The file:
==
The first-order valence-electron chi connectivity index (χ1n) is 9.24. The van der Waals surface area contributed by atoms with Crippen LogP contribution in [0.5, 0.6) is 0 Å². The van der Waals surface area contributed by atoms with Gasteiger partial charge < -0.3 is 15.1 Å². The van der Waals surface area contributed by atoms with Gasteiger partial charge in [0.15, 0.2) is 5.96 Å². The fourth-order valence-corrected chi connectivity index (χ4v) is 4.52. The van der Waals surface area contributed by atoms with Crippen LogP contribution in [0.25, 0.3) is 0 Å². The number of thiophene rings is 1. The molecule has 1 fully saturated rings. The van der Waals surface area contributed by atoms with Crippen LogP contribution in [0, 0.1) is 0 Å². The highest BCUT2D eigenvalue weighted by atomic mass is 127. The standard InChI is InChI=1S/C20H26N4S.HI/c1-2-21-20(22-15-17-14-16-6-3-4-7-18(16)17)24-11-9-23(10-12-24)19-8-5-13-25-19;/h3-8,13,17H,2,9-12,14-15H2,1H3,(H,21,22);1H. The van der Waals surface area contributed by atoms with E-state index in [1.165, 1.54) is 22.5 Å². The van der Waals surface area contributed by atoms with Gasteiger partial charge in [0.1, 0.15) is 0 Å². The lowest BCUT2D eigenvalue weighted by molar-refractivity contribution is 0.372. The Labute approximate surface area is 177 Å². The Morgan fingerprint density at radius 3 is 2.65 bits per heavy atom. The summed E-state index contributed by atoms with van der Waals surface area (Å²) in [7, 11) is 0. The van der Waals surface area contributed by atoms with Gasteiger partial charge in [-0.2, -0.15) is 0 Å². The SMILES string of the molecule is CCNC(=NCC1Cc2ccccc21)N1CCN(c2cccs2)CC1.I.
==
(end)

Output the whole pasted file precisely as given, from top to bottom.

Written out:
The first-order valence-electron chi connectivity index (χ1n) is 9.24. The van der Waals surface area contributed by atoms with Crippen LogP contribution in [0.5, 0.6) is 0 Å². The van der Waals surface area contributed by atoms with Gasteiger partial charge < -0.3 is 15.1 Å². The van der Waals surface area contributed by atoms with Gasteiger partial charge in [0.15, 0.2) is 5.96 Å². The fourth-order valence-corrected chi connectivity index (χ4v) is 4.52. The van der Waals surface area contributed by atoms with Crippen LogP contribution in [0.25, 0.3) is 0 Å². The number of thiophene rings is 1. The molecule has 1 fully saturated rings. The van der Waals surface area contributed by atoms with Crippen LogP contribution in [0, 0.1) is 0 Å². The highest BCUT2D eigenvalue weighted by atomic mass is 127. The standard InChI is InChI=1S/C20H26N4S.HI/c1-2-21-20(22-15-17-14-16-6-3-4-7-18(16)17)24-11-9-23(10-12-24)19-8-5-13-25-19;/h3-8,13,17H,2,9-12,14-15H2,1H3,(H,21,22);1H. The van der Waals surface area contributed by atoms with E-state index in [1.165, 1.54) is 22.5 Å². The van der Waals surface area contributed by atoms with Gasteiger partial charge in [0.1, 0.15) is 0 Å². The lowest BCUT2D eigenvalue weighted by molar-refractivity contribution is 0.372. The Labute approximate surface area is 177 Å². The Morgan fingerprint density at radius 3 is 2.65 bits per heavy atom. The summed E-state index contributed by atoms with van der Waals surface area (Å²) in [7, 11) is 0. The van der Waals surface area contributed by atoms with Gasteiger partial charge in [-0.2, -0.15) is 0 Å². The SMILES string of the molecule is CCNC(=NCC1Cc2ccccc21)N1CCN(c2cccs2)CC1.I.